H. pylori - Mayo Clinic



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How to Avoid an H. Pylori Bacterial Infection

Two Methods:

Helicobacter Pylori, or H. Pylori, is a bacteria that lives in the stomach and can cause inflammation and irritation of the stomach lining and ulcers. It has also been linked to stomach cancer. However, many people have no symptoms and are unaware that they are harboring the bacteria. In these individuals, the bacteria causes no harmful side effects at all. When symptoms do occur, they may include abdominal pain, nausea, loss of appetite, frequent burping, bloating, and unintentional weight loss.As of 2014, the prevalence of the bacteria infection in the USA is estimated at between 30-67% and worldwide at 50%.Poor body, food, and water sanitation in non-industrialized countries may be contributing to the increased rate of the bacteria, since infection in these regions jumps to 90% of the population.However, keep in mind that the actual route of infection is still unknown.If you avoid the risk factors and take certain preventative measures, you may be able to lower your risk of contracting a H. Pylori bacterial infection.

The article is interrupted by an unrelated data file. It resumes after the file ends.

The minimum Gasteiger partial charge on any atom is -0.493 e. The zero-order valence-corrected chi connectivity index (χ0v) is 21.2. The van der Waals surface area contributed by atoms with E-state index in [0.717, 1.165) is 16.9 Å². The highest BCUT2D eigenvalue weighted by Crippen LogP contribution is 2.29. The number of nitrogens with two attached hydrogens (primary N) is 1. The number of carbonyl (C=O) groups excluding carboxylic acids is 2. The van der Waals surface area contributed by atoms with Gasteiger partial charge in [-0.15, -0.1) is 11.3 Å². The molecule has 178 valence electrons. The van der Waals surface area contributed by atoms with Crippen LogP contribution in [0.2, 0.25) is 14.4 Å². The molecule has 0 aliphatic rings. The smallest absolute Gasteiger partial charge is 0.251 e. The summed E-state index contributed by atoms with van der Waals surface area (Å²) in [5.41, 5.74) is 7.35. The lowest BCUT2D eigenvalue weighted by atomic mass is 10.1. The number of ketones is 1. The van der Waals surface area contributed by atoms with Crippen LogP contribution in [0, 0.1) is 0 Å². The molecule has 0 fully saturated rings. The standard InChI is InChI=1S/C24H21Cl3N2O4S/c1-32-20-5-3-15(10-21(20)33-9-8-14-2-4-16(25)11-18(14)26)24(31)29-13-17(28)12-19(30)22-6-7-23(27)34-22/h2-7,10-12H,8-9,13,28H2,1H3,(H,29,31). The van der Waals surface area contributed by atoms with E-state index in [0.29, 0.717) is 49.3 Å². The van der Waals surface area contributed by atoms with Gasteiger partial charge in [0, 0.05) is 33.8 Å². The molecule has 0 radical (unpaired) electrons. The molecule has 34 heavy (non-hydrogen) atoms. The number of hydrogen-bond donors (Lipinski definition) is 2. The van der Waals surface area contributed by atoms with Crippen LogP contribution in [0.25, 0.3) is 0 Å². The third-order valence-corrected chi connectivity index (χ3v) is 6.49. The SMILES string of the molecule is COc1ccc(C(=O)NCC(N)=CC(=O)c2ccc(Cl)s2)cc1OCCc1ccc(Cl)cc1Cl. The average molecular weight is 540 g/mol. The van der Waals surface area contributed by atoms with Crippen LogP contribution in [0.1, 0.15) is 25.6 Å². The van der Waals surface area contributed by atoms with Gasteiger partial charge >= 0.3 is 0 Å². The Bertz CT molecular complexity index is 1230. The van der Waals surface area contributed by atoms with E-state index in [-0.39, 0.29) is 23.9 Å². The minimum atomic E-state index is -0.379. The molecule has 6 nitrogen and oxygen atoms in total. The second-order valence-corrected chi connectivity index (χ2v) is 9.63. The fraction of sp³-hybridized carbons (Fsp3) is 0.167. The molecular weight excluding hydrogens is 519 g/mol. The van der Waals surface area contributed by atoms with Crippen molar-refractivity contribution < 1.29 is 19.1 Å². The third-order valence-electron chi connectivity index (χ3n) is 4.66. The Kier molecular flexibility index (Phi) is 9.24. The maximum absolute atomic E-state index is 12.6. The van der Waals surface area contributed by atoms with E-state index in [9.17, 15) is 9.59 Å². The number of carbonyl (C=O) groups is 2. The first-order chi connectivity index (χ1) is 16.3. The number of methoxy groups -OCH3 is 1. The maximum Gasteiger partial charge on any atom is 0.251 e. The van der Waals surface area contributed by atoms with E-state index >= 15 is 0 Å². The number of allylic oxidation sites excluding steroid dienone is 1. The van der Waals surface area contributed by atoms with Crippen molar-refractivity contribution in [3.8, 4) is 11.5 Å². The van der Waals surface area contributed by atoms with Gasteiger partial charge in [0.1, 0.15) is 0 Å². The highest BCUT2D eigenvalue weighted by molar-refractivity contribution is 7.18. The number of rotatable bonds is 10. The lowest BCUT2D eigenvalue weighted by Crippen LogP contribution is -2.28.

Steps

Reducing Risk Factors of H. Pylori

  1. Do not eat poorly cooked food.No matter where you live or are traveling to, you should avoid food that is poorly cooked as it increases your risk of food poisoning and other causes of infection. Poorly cooked food may be major conduit of H. Pylori because the food is not heated to a temperature high enough to kill the bacteria.This can be hard to detect, but if your food is cold or raw, avoid eating it because it could possibly be a carrier of the bacteria.